Look to SAAS solutions as the next step in your EHR evolution. SAAS solutions (Software As A Service), or web-based solutions, might be better for your hospital than traditional in-house servers. SAAS is cloud-based and all updates are done remotely. It frees your IT department from complex software and hardware management. SAAS solutions, comparatively, have lower initial costs, advanced security, and are scalable as the company grows.
Access to applications is easy, and most times training services are provided to get the most out of your service. A SAAS solution might be the right fit for your hospital.
Questions to Ask Yourself:
Do you have different care settings (clinics, post-acute care etc.) that need to be accommodated?
What departments/specialties do you need to accommodate?
Do you have the facilities to house servers?
Functionality for an EHR solution means finding a system that enables physicians to have access to records and can update patient information with ease.
Make certain that your vendor can get what you need without your hospital having to make large sacrifices in your organization. How can the program support the different levels of care within your organization?
Telehealth use has been steadily on the rise for years but has experienced a recent spike during Covid-19. In terms of functionality, your EHR solution should be able to provide and support telehealth. Does the EHR solution support all desired elements of telehealth?
Additionally, patient portal access needs to be very accessible to patients while also meeting federal standards of security. The vendor needs to be able to juggle this paradigm. Your EHR solution needs to be easy to use but have the upmost security.
Ultimately, what are you looking for in an EHR? Understand your key issues and then find a vendor who can solve the majority of them. As one size does not fit all, the EHR solution may not be able to fix 100% of the issues. However, does the vendor have an open technology platform that is interoperable with other products?
Questions to Ask Yourself:
What are the key department issues you are trying to solve?
Are applications such as telehealth and patient portal included in the solution?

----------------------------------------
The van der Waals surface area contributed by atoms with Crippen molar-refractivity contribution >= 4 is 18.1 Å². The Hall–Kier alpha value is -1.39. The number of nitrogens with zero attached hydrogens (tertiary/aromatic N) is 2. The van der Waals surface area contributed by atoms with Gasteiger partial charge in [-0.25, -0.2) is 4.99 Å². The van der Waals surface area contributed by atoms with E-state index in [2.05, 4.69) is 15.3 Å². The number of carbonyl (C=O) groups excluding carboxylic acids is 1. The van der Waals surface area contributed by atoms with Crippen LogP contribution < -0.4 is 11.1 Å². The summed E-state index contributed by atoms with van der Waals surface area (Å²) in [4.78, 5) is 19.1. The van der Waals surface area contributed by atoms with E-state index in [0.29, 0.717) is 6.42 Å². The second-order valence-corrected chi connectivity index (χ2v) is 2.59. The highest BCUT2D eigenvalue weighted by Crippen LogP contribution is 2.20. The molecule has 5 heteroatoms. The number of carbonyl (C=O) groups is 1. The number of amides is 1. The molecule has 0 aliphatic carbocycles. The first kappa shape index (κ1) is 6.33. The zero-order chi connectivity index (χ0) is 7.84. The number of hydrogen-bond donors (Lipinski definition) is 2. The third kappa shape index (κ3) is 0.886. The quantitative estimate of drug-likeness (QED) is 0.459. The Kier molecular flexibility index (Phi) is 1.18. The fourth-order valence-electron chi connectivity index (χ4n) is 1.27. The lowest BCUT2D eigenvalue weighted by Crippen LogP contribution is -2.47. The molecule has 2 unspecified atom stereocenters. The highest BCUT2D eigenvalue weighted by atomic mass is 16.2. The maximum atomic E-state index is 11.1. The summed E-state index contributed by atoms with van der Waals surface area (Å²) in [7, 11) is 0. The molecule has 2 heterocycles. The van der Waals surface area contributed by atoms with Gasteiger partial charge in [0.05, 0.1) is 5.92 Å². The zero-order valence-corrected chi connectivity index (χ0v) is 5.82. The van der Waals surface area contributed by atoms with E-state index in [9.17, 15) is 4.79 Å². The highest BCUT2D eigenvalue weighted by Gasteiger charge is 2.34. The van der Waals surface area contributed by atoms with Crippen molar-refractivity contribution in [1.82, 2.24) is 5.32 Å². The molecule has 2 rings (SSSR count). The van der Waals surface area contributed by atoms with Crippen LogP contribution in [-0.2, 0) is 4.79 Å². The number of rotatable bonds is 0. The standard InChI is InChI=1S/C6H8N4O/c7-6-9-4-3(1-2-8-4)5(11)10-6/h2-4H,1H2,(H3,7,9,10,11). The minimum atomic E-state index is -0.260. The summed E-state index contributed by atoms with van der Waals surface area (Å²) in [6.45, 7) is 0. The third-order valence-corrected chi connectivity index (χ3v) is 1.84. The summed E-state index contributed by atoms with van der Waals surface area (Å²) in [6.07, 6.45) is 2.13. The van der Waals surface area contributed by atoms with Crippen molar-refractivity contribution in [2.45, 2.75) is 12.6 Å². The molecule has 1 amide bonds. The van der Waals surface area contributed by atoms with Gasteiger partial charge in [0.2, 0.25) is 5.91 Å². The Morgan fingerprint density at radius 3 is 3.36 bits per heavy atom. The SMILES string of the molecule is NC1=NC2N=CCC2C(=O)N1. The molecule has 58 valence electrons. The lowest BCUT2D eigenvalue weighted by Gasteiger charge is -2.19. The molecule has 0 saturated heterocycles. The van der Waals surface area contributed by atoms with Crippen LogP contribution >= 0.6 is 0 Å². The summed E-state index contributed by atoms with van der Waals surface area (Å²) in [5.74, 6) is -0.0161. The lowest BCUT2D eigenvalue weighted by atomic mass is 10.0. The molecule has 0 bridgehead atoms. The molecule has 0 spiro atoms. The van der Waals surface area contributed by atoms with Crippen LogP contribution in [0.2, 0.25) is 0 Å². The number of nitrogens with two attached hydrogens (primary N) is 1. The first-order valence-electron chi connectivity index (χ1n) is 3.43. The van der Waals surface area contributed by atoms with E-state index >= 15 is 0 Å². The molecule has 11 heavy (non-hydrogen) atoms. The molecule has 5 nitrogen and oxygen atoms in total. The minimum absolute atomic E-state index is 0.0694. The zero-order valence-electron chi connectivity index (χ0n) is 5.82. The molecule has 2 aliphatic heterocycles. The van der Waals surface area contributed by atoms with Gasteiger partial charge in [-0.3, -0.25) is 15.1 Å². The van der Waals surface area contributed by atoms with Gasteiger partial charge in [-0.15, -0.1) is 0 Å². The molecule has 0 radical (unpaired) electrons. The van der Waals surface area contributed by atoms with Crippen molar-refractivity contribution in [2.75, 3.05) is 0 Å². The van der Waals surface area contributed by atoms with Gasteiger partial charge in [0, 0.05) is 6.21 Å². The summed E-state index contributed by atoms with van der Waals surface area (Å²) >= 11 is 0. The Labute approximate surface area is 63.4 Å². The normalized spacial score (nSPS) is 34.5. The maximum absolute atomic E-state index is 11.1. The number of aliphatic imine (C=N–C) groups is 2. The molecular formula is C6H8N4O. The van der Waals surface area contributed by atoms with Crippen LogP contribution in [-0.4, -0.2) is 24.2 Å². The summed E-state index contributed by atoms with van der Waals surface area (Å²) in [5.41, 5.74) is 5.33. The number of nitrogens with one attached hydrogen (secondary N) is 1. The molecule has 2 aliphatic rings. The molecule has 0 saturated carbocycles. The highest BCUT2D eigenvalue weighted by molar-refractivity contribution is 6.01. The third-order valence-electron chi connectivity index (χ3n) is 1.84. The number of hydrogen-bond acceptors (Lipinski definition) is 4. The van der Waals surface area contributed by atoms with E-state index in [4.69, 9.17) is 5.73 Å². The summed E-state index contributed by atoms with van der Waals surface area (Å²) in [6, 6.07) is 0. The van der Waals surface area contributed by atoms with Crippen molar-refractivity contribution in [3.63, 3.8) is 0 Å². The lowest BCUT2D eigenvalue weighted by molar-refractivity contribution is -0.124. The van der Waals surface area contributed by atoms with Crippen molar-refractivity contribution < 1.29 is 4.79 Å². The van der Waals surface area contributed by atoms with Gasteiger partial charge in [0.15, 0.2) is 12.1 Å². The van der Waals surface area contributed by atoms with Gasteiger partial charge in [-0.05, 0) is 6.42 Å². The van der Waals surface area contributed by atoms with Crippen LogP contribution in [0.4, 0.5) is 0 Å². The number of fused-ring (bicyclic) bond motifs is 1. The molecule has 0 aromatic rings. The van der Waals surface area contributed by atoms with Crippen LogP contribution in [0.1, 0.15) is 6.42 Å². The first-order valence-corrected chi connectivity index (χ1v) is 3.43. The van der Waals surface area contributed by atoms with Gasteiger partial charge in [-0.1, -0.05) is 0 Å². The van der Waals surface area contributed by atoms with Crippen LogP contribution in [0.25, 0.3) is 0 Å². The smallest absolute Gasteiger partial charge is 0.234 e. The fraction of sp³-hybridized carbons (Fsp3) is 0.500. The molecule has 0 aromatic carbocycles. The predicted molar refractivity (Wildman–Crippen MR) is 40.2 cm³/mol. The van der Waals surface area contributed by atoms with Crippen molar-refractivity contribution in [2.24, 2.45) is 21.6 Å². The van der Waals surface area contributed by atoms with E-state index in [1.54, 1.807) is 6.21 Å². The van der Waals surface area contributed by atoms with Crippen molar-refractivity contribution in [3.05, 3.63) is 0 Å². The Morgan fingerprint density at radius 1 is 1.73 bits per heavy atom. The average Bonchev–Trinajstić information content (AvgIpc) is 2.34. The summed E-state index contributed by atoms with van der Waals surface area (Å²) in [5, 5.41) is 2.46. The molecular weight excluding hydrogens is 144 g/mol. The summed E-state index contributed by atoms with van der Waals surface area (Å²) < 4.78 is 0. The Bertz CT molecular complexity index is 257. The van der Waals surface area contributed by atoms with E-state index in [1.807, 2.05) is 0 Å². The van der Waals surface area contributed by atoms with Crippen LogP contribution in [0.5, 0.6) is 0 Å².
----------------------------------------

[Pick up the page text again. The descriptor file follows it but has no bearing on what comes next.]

Is the solution configurable to different workflows and care levels?
What is the Information accessibility?
The Complete Guide To Selecting An EHR Vendor
The EHR vendor selection process is no small task.
An EHR system is a significant expense and most EHR vendors have a long onboarding and data migration process that could interrupt your day-to-day workflow. And that’s to say nothing of the fact that your business and patients are depending on a reliable, user-friendly system with accurate data.
These are 7 important steps when choosing an EHR vendor, we examine each in this article.
When buying an EHR, be wary of contracts that are vague and vendors who cannot fully articulate the proposal in detail.
Fees can get buried. The bottom line should not be difficult to calculate.
You should not have to dig to understand what you are paying for. Frankly, they might not want you to know. Additionally, it is key to understand the pricing model offered and the initial costs of installation, as well as things like maintenance fees and hardware upkeep. Know what your hospital can afford and what it might have to pay for, either up front or in a few years time.
Questions to Ask Yourself:
What is the cost of installation?
What kind of pricing model is offered – flat fee, transaction based?
If transaction related, what risks are there to the hospital and how can these risks be mitigated?
Are there maintenance fees or hardware upkeep?
3 Final Thoughts on Implementation from a Rural CEO
1. How Quickly Can This Be Implemented?
A faster and easier installation is not always better. The price that is paid to achieve things quickly, so that you can move on to something else, is not always as it seems.
A lot of hospitals are driven by this ‘objective’ to implement EHR solutions as fast as possible. Some hospitals do this quickly to obtain the most ‘incentive’ money. However, this is not a desirable course of action. Take the time to analyze your hospital’s needs, as you might be paying the price down the road.
We established an objective and then told ourselves that the faster we do this, the faster we can get the incentive and get more. But do not get caught in this trap.
2. EHR Implementation Demonstrates the Needs to Change Management Strategies
Everyone in the hospital is touched by the EHR. A hospital CEO needs to be able to articulate clear objectives and keep circling back to determine how he/she can be the most supportive to assist others in meeting their objectives in EHR implementation.
This is about change, so the majority of people will drag their heels. Even if they say they know that changes will be made, most often they are referring to others that need to change, not them. The CEO must realize that probably no one is going to understand the CEO’s perspective.
3. Communicate, Communicate, Communicate!
Communication is key to a successful implementation.
The CEO must stay involved, as should other key players of the hospital when implanting new software. If the CEO is hands off and simply delegates this large change, the process is condemned to fail.
We hear this so much, but I am not convinced that we really listen.
Change EHRs for the Better
Unfortunately, Covid-19 has created a tougher work environment. It has demonstrated that hospitals cannot work efficiently with older EHR solutions. Changes in your hospital’s EHR could prove to better serve your hospital’s needs in the long run.
Considering other EHR options, based on clinical intelligence rather than compliance, will ensure that your hospital provides the best, most current care available.